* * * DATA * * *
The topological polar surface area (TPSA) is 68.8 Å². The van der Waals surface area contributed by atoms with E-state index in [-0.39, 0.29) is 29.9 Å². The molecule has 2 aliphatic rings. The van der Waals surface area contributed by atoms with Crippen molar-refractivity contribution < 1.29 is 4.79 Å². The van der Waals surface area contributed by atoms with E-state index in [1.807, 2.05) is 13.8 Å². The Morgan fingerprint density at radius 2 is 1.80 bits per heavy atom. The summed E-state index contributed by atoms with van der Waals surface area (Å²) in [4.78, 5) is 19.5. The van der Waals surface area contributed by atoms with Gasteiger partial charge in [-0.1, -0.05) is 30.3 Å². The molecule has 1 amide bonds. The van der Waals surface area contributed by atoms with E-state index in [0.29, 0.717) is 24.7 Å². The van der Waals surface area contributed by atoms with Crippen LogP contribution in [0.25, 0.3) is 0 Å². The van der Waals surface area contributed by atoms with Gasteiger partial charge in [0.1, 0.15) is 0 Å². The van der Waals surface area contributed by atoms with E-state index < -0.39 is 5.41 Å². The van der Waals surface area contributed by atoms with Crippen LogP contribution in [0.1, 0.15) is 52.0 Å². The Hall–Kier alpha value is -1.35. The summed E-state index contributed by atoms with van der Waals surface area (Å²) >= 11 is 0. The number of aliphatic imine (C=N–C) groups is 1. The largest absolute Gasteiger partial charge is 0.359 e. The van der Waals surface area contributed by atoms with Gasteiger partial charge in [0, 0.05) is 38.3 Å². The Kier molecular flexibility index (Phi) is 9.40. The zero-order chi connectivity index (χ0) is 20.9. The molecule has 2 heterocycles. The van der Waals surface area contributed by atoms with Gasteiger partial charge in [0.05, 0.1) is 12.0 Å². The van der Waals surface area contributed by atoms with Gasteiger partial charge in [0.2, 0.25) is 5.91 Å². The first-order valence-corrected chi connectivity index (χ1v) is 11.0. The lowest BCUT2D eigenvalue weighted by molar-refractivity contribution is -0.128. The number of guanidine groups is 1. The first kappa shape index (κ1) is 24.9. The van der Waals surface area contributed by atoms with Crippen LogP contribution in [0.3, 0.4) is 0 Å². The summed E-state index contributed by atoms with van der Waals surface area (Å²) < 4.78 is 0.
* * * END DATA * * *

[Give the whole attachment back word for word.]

The topological polar surface area (TPSA) is 68.8 Å². The van der Waals surface area contributed by atoms with E-state index in [-0.39, 0.29) is 29.9 Å². The molecule has 2 aliphatic rings. The van der Waals surface area contributed by atoms with Crippen molar-refractivity contribution < 1.29 is 4.79 Å². The van der Waals surface area contributed by atoms with E-state index in [1.807, 2.05) is 13.8 Å². The Morgan fingerprint density at radius 2 is 1.80 bits per heavy atom. The summed E-state index contributed by atoms with van der Waals surface area (Å²) in [4.78, 5) is 19.5. The van der Waals surface area contributed by atoms with Gasteiger partial charge in [-0.1, -0.05) is 30.3 Å². The molecule has 1 amide bonds. The van der Waals surface area contributed by atoms with E-state index in [0.29, 0.717) is 24.7 Å². The van der Waals surface area contributed by atoms with Crippen LogP contribution in [0.25, 0.3) is 0 Å². The van der Waals surface area contributed by atoms with Gasteiger partial charge in [0.1, 0.15) is 0 Å². The van der Waals surface area contributed by atoms with E-state index < -0.39 is 5.41 Å². The van der Waals surface area contributed by atoms with Crippen LogP contribution in [0.1, 0.15) is 52.0 Å². The Hall–Kier alpha value is -1.35. The summed E-state index contributed by atoms with van der Waals surface area (Å²) >= 11 is 0. The number of aliphatic imine (C=N–C) groups is 1. The largest absolute Gasteiger partial charge is 0.359 e. The van der Waals surface area contributed by atoms with Gasteiger partial charge in [0, 0.05) is 38.3 Å². The Kier molecular flexibility index (Phi) is 9.40. The zero-order chi connectivity index (χ0) is 20.9. The molecule has 2 heterocycles. The van der Waals surface area contributed by atoms with Gasteiger partial charge in [0.05, 0.1) is 12.0 Å². The van der Waals surface area contributed by atoms with Gasteiger partial charge in [0.2, 0.25) is 5.91 Å². The first-order valence-corrected chi connectivity index (χ1v) is 11.0. The lowest BCUT2D eigenvalue weighted by molar-refractivity contribution is -0.128. The number of guanidine groups is 1. The first kappa shape index (κ1) is 24.9. The van der Waals surface area contributed by atoms with Crippen LogP contribution in [0.3, 0.4) is 0 Å². The summed E-state index contributed by atoms with van der Waals surface area (Å²) < 4.78 is 0.